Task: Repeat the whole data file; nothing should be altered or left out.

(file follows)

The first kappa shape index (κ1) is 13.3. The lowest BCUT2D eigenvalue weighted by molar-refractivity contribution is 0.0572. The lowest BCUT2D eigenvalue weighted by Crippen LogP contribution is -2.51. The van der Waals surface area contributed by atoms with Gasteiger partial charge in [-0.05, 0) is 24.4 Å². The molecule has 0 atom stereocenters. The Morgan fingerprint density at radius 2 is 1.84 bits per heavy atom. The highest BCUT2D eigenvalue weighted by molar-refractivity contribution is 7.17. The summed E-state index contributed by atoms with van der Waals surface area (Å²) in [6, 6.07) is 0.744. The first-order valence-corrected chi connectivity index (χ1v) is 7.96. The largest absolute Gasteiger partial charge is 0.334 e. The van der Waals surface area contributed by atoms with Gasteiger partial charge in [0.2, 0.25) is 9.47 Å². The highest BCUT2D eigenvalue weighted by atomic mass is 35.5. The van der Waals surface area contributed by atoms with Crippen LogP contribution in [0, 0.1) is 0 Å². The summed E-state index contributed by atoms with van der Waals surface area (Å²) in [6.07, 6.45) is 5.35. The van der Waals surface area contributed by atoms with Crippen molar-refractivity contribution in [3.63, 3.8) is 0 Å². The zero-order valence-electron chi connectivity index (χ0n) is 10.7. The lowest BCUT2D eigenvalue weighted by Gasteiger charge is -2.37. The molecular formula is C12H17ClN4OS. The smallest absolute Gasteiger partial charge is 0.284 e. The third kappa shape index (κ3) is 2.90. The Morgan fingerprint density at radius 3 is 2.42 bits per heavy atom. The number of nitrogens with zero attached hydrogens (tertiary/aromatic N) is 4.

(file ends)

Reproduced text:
The first kappa shape index (κ1) is 13.3. The lowest BCUT2D eigenvalue weighted by molar-refractivity contribution is 0.0572. The lowest BCUT2D eigenvalue weighted by Crippen LogP contribution is -2.51. The van der Waals surface area contributed by atoms with Gasteiger partial charge in [-0.05, 0) is 24.4 Å². The molecule has 0 atom stereocenters. The Morgan fingerprint density at radius 2 is 1.84 bits per heavy atom. The highest BCUT2D eigenvalue weighted by molar-refractivity contribution is 7.17. The summed E-state index contributed by atoms with van der Waals surface area (Å²) in [6, 6.07) is 0.744. The first-order valence-corrected chi connectivity index (χ1v) is 7.96. The largest absolute Gasteiger partial charge is 0.334 e. The van der Waals surface area contributed by atoms with Gasteiger partial charge in [0.2, 0.25) is 9.47 Å². The highest BCUT2D eigenvalue weighted by atomic mass is 35.5. The van der Waals surface area contributed by atoms with Crippen LogP contribution in [0, 0.1) is 0 Å². The summed E-state index contributed by atoms with van der Waals surface area (Å²) in [6.07, 6.45) is 5.35. The van der Waals surface area contributed by atoms with Crippen molar-refractivity contribution in [3.63, 3.8) is 0 Å². The zero-order valence-electron chi connectivity index (χ0n) is 10.7. The lowest BCUT2D eigenvalue weighted by Gasteiger charge is -2.37. The molecular formula is C12H17ClN4OS. The smallest absolute Gasteiger partial charge is 0.284 e. The third kappa shape index (κ3) is 2.90. The Morgan fingerprint density at radius 3 is 2.42 bits per heavy atom. The number of nitrogens with zero attached hydrogens (tertiary/aromatic N) is 4.